Last June, we had the great pleasure of hosting Dr. William Steers, Editor-in-Chief of the Journal of Urology as our guest speaker during the BJUI session at BAUS. He delivered a Prezi presentation entitled “Being Wrong” – an amazing collage of his experiences as a surgeon, innovator, scientist and editor. The lecture struck a chord with many colleagues both senior and junior, purely because of its reflective, personal and candid content. Little did Bill or any of us realise that this would be our last meeting during the British summer.For more information about latest presentation Click drssa. During the USANZ 2015 meeting in Adelaide, we were very sad to hear of his death on the 10 April 2015 after a short battle with cancer. For more info visit cmsmd .
Dr. Steers, born on 19 August 1955, was a Paul Mellon Professor and Chair of the Department of Urology at the School of Medicine of the University of Virginia, President of the American Board of Urology from 2010-2011, initiator of the Charlottesville Men’s Four Miler, and rather proud producer of the wine label from his very own Well Hung Vineyard. Bill was a legend in the world of neuro-urology. He was passionate about Men’s Health and the functional outcomes of robotic assisted radical prostatectomy.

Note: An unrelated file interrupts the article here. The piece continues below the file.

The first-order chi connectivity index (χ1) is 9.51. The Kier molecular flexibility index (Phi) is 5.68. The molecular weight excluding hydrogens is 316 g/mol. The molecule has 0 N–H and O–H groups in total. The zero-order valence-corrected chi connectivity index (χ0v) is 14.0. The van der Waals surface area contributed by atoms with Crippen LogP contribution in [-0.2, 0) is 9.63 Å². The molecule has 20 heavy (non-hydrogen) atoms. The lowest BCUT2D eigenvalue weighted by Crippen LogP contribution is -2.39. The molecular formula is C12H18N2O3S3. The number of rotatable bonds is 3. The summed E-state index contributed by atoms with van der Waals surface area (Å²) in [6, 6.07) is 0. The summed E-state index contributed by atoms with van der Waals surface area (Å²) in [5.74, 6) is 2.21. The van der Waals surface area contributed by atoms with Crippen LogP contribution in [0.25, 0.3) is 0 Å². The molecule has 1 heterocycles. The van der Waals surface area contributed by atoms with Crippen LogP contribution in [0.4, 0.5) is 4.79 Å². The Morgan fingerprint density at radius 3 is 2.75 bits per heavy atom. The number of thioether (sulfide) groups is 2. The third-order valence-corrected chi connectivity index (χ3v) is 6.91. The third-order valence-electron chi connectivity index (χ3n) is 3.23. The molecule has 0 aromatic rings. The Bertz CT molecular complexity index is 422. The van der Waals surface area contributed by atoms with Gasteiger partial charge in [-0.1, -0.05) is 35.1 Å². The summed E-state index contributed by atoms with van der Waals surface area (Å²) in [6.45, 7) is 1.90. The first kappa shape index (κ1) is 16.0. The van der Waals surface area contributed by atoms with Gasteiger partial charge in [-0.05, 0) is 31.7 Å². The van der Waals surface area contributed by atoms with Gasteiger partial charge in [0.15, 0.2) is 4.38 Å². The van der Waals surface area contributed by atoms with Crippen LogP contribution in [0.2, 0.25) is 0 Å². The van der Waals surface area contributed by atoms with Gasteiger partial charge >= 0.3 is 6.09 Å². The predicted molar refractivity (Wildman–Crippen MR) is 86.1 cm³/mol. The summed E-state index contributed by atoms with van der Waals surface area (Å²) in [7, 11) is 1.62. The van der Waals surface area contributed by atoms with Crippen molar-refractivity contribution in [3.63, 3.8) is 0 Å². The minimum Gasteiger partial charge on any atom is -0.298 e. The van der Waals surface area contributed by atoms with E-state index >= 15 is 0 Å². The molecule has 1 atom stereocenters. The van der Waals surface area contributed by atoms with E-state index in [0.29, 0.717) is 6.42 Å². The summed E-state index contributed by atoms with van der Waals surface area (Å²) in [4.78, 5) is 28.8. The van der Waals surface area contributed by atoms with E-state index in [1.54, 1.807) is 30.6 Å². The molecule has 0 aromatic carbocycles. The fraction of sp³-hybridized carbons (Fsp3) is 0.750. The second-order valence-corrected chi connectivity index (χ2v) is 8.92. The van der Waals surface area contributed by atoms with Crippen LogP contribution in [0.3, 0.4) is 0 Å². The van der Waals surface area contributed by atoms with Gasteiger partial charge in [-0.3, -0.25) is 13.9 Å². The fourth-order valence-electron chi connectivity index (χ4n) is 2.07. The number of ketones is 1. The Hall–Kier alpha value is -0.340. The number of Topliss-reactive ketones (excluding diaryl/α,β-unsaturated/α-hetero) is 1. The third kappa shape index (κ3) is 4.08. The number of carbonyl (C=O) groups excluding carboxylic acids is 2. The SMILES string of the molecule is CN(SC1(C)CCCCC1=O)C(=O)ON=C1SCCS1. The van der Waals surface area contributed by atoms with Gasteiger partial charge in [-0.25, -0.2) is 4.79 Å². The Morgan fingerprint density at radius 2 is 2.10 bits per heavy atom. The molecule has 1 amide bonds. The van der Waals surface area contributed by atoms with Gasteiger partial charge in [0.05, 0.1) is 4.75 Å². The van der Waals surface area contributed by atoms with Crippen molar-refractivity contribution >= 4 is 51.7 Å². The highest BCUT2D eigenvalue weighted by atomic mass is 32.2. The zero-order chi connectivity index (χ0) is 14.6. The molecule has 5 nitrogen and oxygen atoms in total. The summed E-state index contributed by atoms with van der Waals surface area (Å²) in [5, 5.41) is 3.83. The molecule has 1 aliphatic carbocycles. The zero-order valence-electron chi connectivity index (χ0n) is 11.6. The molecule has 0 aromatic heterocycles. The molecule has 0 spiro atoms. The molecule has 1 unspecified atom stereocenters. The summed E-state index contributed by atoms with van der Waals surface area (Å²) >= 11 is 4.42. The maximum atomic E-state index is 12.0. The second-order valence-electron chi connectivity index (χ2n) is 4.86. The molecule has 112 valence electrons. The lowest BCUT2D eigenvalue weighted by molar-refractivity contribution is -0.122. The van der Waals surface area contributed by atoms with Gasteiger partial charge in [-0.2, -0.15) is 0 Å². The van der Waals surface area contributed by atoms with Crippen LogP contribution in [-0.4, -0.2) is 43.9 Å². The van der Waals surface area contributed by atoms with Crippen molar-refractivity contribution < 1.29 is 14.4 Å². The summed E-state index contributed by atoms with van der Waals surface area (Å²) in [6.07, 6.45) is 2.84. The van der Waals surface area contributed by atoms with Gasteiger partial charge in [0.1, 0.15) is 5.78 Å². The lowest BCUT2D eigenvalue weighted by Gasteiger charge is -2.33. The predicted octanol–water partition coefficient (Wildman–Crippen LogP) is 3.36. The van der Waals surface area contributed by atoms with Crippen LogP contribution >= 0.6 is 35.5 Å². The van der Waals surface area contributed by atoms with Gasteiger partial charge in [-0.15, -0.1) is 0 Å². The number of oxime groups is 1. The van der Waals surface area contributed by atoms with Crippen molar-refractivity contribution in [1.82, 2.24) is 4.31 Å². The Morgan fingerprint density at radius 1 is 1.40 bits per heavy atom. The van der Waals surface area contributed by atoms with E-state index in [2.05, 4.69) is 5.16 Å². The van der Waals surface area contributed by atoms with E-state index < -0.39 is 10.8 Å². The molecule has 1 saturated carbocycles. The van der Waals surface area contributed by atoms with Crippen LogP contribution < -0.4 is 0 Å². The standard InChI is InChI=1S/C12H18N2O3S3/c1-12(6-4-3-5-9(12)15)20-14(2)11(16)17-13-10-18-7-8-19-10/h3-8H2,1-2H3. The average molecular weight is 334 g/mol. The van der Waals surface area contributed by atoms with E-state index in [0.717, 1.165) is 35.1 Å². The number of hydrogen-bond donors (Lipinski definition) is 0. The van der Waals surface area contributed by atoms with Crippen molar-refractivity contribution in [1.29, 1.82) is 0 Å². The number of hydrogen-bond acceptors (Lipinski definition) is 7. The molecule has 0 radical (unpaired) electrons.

In addition to his many accomplishments, he was a keen jogger who loved streaming his favourite music on Spotify while editing articles for the Journal of Urology. Bill was a dedicated family man and is survived by his wife, Amy; sons, Colin and Ryan; daughter-in-law, Ali; and grandson, Rex. A celebration of his life will be held on April 18, 2015, from 2-5 pm. at the Steers residence and home of Well Hung Vineyard, Charlottesville, VA.
Bill – your legacy of friendship, collaboration and inspiration for the next generation lives on. For the first time in history, the Journal of Urology led a joint workshop for young international reviewers along with European Urology and the BJUI, during the 2015 meeting of the European Association of Urology in Madrid. We salute your memory as we come to terms with your untimely passing.